Data journalism platform ScraperWiki and the Open Knowledge Foundation were two of 16 winners in the international contest, which funds digital news experiments which use technology to inform and engage communities.
Together the winning projects received funding of $4.7 million which includes $1 million in support from Google.
Other winning entries, which can now start to put their ideas into action, include a web-based tool that aggregates user-generated content from social media during big news events, a funding model of microgrants for local journalism and a government transparency tool which displays court decisions.
The contest also has its first "second winner", with 2009 Knight News Challenge winner DocumentCloud securing $320,000 for its service which helps journalists analyse, annotate and publish original source documents.
UK start-up ScraperWiki, a Liverpool-based project, was awarded $280,000 of funding, which it will use to launch in the US and improve its platform's functionality.
The company also plans to run events across 12 cities in 12 US states "to liberate local, state and federal data", it said in a statement.
"I'm excited that the Knight Foundation is funding us to both make better tools for that community, and to run events to find the people who care across the US," the project's lead and company CEO Francis Irving added.
"The world is increasingly complex and its future tipped on a balance more than ever. Together we can sift the data, and perhaps help tip it the right way."
Fellow UK winner the Open Knowledge Foundation received $250,000 for its Spending Stories project, which will aim to contextualise news pieces on government finances by tying them to the data on which they are based.
In the US the Associated Press also received funding for its data journalism project, the second biggest single sum out of all 16 winners.
Its open source tool, called Overview, was awarded $475,000 and will help journalists find stories within 'document dumps' by cleaning up data, illustrating patterns and creating data visualisations.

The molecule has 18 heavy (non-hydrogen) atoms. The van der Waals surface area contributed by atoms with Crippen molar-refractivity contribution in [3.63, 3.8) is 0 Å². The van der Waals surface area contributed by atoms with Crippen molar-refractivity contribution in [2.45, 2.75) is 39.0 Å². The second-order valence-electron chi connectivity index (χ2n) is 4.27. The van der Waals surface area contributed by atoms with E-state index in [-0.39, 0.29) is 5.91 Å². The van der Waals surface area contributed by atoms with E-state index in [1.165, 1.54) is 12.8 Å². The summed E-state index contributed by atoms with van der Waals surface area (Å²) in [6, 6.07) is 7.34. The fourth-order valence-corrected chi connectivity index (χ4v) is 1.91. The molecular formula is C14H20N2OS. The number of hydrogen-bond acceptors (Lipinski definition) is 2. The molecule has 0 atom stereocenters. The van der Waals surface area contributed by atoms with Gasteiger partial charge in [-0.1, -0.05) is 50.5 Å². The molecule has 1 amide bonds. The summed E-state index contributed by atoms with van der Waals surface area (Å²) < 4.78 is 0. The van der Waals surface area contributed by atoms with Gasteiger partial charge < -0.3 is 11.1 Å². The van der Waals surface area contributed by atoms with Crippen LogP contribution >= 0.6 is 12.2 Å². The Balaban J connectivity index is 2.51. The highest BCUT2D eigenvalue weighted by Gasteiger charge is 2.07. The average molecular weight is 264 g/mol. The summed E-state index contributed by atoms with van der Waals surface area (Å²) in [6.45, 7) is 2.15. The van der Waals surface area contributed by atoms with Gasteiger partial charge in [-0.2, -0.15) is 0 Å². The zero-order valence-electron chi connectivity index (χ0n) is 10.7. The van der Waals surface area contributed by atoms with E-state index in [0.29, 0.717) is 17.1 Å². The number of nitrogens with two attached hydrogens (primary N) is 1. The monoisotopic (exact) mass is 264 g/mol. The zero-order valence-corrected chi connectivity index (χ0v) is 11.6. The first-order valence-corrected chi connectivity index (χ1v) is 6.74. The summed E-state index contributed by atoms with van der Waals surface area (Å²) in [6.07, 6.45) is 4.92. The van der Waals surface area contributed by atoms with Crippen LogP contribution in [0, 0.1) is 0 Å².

The full list of winners is below, showing the grant they have been funded:
Project: iWitness, Adaptive Path, San Francisco: $360,000
Project: Overview, the Associated Press, New York: $475,000
Project: The Awesome Foundation, News Taskforce, Boston: $244,000
Project: PANDA, Chicago Tribune, Chicago: $150,000
Project: DocumentCloud Reader Annotations, Investigative Reporters and Editors (IRE), Columbia: $320,000
Project: FrontlineSMS, the Kiwanja Foundation, Palo Alto, Calif: $250,000
Project: Zeega, Media and Place Productions, Cambridge, Mass: $420,000
Project: The State Decoded, the Miller Center Foundation, Charlottesville, Va: $165,000
Project: Poderopedia, El Mostrador, Santiago, Chile: $200,000
Project: Nextdrop, NextDrop, Berkeley, Calif and Hubli-Dharwad, India: $375,000
Project: Spending Stories, Open Knowledge Foundation, Cambridge, England: $250,000
Project: The Public Laboratory, the Public Laboratory for Open Technology and Science, Cambridge, Mass: $500,000
Project: ScraperWiki, ScraperWiki, Liverpool, England: $280,000
Project: Tiziano 360, the Tiziano Project, Los Angeles, Calif: $200,000
Project: OpenBlock Rural, University of North Carolina, Chapel Hill, N.C: $275,000
Project: SwiftRiver, Ushahidi, Orlando, Fla: $250,000
Free daily newsletter
- Tip: Here's how to get started with data journalism
- Tool for journalists: DataProofer, for identifying errors in datasets
- In the UK, data journalism and investigations are getting more local
- Tip: Open this data journalism advent calendar throughout December
- Tip: Check out these recommendations for improving your data visualisations